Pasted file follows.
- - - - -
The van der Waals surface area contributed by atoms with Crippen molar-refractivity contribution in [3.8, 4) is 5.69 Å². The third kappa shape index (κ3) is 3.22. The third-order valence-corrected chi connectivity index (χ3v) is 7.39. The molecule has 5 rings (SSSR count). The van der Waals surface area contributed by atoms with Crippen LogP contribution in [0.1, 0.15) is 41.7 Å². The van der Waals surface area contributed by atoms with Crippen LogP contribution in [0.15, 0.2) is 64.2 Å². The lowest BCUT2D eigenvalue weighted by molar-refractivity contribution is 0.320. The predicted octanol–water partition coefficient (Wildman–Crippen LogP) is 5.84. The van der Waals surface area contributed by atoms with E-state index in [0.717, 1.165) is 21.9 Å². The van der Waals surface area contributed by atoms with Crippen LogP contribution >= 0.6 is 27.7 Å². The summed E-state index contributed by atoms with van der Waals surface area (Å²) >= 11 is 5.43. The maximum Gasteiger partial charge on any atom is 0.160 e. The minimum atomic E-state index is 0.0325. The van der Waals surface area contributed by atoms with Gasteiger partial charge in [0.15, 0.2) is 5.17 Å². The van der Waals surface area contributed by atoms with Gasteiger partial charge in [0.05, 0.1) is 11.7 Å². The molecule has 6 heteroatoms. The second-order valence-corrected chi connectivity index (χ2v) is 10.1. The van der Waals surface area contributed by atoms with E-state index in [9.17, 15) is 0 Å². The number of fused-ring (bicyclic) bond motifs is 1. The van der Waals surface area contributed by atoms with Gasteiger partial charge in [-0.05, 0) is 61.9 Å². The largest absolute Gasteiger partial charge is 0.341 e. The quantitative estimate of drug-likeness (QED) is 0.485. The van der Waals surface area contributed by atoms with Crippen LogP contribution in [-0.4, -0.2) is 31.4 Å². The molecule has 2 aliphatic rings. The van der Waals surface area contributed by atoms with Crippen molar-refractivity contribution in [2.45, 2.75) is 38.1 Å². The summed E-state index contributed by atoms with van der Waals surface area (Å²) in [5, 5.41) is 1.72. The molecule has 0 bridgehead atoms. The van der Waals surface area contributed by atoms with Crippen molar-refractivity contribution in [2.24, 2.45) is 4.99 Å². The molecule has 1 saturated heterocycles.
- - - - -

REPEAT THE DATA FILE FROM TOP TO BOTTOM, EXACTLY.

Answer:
The van der Waals surface area contributed by atoms with Crippen molar-refractivity contribution in [3.8, 4) is 5.69 Å². The third kappa shape index (κ3) is 3.22. The third-order valence-corrected chi connectivity index (χ3v) is 7.39. The molecule has 5 rings (SSSR count). The van der Waals surface area contributed by atoms with Crippen LogP contribution in [0.1, 0.15) is 41.7 Å². The van der Waals surface area contributed by atoms with Crippen LogP contribution in [0.15, 0.2) is 64.2 Å². The lowest BCUT2D eigenvalue weighted by molar-refractivity contribution is 0.320. The predicted octanol–water partition coefficient (Wildman–Crippen LogP) is 5.84. The van der Waals surface area contributed by atoms with E-state index in [0.717, 1.165) is 21.9 Å². The van der Waals surface area contributed by atoms with Crippen LogP contribution >= 0.6 is 27.7 Å². The summed E-state index contributed by atoms with van der Waals surface area (Å²) >= 11 is 5.43. The maximum Gasteiger partial charge on any atom is 0.160 e. The minimum atomic E-state index is 0.0325. The van der Waals surface area contributed by atoms with Gasteiger partial charge in [0.15, 0.2) is 5.17 Å². The van der Waals surface area contributed by atoms with Gasteiger partial charge in [0.05, 0.1) is 11.7 Å². The molecule has 6 heteroatoms. The second-order valence-corrected chi connectivity index (χ2v) is 10.1. The van der Waals surface area contributed by atoms with E-state index in [9.17, 15) is 0 Å². The number of fused-ring (bicyclic) bond motifs is 1. The van der Waals surface area contributed by atoms with Gasteiger partial charge in [-0.05, 0) is 61.9 Å². The largest absolute Gasteiger partial charge is 0.341 e. The quantitative estimate of drug-likeness (QED) is 0.485. The van der Waals surface area contributed by atoms with Crippen LogP contribution in [-0.4, -0.2) is 31.4 Å². The molecule has 2 aliphatic rings. The van der Waals surface area contributed by atoms with Crippen molar-refractivity contribution in [2.45, 2.75) is 38.1 Å². The summed E-state index contributed by atoms with van der Waals surface area (Å²) in [5, 5.41) is 1.72. The molecule has 0 bridgehead atoms. The van der Waals surface area contributed by atoms with Crippen molar-refractivity contribution in [2.24, 2.45) is 4.99 Å². The molecule has 1 saturated heterocycles.